There has always been gravel in our outdoor play space. Way back in 1997 when I first opened my childcare home we didn’t have a ‘natural’ outdoor area. We did however have pea gravel as a fall surface under the wood and plastic play structures.
I’ll admit that back then I was one of those ‘OMG, what if they eat the gravel?’ people. Consequently I never let babies play in the gravel area. So today, when parents seeking childcare visit/tour my childcare home and express concern over the letting their babies play with gravel and rocks, I can honestly say ‘I understand’. There was a time when I only let babies play here;
There was a two foot tall fence dividing the deck area from the gravel area and I never let the babies go past the fence. I even had some wire mesh on the bottom portion of the fence so they couldn’t reach through the fence boards and get a handful of gravel. I was keeping them ‘safe’.
In fact, it wasn’t just infants and toddlers who were prevented from entering the gravel area. I considered children ‘old enough’ to play in the gravel area when they could reach over the fence and open the latch without assistance – most children were three or four years old before they could ‘pass the test’.
Looking back now I realize that the ‘test’ was ridiculous because their ability to open the latch is irrelevant to what they may do with the gravel. In fact, I discovered that the longer I prevented them from playing in the gravel, the more harmful their behaviour could be. Overexcitement in the new environment meant throwing gravel was a major issue.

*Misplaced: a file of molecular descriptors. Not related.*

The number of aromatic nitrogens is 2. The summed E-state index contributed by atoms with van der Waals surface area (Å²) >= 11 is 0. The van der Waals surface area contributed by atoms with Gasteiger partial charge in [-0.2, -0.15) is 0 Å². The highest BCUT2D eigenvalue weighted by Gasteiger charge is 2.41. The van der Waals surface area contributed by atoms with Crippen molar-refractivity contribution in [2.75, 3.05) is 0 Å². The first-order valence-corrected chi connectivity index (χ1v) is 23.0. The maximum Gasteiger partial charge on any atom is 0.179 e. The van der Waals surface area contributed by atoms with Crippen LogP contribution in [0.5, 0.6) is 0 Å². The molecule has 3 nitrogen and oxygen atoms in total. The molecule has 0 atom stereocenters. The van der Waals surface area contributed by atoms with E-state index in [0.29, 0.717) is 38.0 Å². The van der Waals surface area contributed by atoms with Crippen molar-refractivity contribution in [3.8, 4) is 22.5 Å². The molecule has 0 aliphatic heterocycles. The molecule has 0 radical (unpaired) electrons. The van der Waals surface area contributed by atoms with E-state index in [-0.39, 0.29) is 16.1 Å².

In the last ten years since I began allowing the infants and toddlers to play with gravel and rocks I’ve discovered that many of them actually never try to eat it. Those that do occasionally put gravel in their mouths do so for only the first week or so and then move on to more constructive gravel activities.
Activities like making ‘gravel rain’
Testing gravel on an incline plane
Lying in gravel to get the ‘full body’ experience
Gravel is the ultimate ‘loose part’
I thought this little girl’s ‘Rock Eyes’ were very imaginative
Walking on gravel and rocks can be a challenge for young children and gives them the opportunity to further develop their balance and gross motor skills.
Yes, eating or throwing gravel can be an ongoing issue for a small percentage of children but it isn’t limited to infants and toddlers. By not allowing young children to experience and experiment with gravel and rocks we’re not ‘protecting’ them. We are preventing them from learning about textures, weight, gravity and more.
With a combination of supervision, guidance and opportunities for experimentation gravel and rocks can offer many benefits for the infant and toddler development that outweigh any concern for safety.